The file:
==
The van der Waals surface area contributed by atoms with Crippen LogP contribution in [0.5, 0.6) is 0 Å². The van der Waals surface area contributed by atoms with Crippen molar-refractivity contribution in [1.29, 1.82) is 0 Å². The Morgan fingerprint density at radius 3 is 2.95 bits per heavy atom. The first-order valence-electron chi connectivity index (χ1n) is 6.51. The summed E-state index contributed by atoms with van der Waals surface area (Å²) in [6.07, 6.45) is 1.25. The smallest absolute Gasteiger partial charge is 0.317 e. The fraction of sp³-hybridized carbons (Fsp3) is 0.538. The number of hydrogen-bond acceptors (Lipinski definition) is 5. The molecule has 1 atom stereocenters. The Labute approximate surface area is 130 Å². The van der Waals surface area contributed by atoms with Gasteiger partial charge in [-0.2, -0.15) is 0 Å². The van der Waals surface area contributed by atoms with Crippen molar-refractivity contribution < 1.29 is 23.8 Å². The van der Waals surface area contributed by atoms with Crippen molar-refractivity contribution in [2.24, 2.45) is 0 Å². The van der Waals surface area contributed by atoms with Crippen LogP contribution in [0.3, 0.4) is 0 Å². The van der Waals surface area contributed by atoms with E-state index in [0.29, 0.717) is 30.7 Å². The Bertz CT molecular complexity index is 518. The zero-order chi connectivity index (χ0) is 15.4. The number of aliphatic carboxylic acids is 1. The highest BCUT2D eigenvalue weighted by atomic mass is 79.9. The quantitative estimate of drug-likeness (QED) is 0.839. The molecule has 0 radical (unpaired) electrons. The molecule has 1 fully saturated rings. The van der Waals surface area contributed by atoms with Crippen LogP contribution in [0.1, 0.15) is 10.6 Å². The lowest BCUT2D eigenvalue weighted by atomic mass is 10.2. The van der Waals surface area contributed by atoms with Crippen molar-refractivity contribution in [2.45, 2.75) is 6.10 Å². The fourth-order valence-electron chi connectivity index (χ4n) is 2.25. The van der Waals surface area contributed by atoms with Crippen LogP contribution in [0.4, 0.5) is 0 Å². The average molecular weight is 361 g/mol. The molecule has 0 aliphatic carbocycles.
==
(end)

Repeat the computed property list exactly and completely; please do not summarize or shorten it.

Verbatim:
The van der Waals surface area contributed by atoms with Crippen LogP contribution in [0.5, 0.6) is 0 Å². The van der Waals surface area contributed by atoms with Crippen molar-refractivity contribution in [1.29, 1.82) is 0 Å². The Morgan fingerprint density at radius 3 is 2.95 bits per heavy atom. The first-order valence-electron chi connectivity index (χ1n) is 6.51. The summed E-state index contributed by atoms with van der Waals surface area (Å²) in [6.07, 6.45) is 1.25. The smallest absolute Gasteiger partial charge is 0.317 e. The fraction of sp³-hybridized carbons (Fsp3) is 0.538. The number of hydrogen-bond acceptors (Lipinski definition) is 5. The molecule has 1 atom stereocenters. The Labute approximate surface area is 130 Å². The van der Waals surface area contributed by atoms with Gasteiger partial charge in [-0.2, -0.15) is 0 Å². The van der Waals surface area contributed by atoms with Crippen molar-refractivity contribution < 1.29 is 23.8 Å². The van der Waals surface area contributed by atoms with Crippen molar-refractivity contribution in [2.24, 2.45) is 0 Å². The van der Waals surface area contributed by atoms with Crippen LogP contribution in [0.3, 0.4) is 0 Å². The van der Waals surface area contributed by atoms with E-state index in [0.29, 0.717) is 30.7 Å². The Bertz CT molecular complexity index is 518. The zero-order chi connectivity index (χ0) is 15.4. The number of aliphatic carboxylic acids is 1. The highest BCUT2D eigenvalue weighted by atomic mass is 79.9. The quantitative estimate of drug-likeness (QED) is 0.839. The molecule has 0 radical (unpaired) electrons. The molecule has 1 fully saturated rings. The van der Waals surface area contributed by atoms with Crippen LogP contribution in [0.1, 0.15) is 10.6 Å². The lowest BCUT2D eigenvalue weighted by atomic mass is 10.2. The van der Waals surface area contributed by atoms with Crippen molar-refractivity contribution in [2.45, 2.75) is 6.10 Å². The fourth-order valence-electron chi connectivity index (χ4n) is 2.25. The van der Waals surface area contributed by atoms with Crippen LogP contribution in [0.4, 0.5) is 0 Å². The average molecular weight is 361 g/mol. The molecule has 0 aliphatic carbocycles.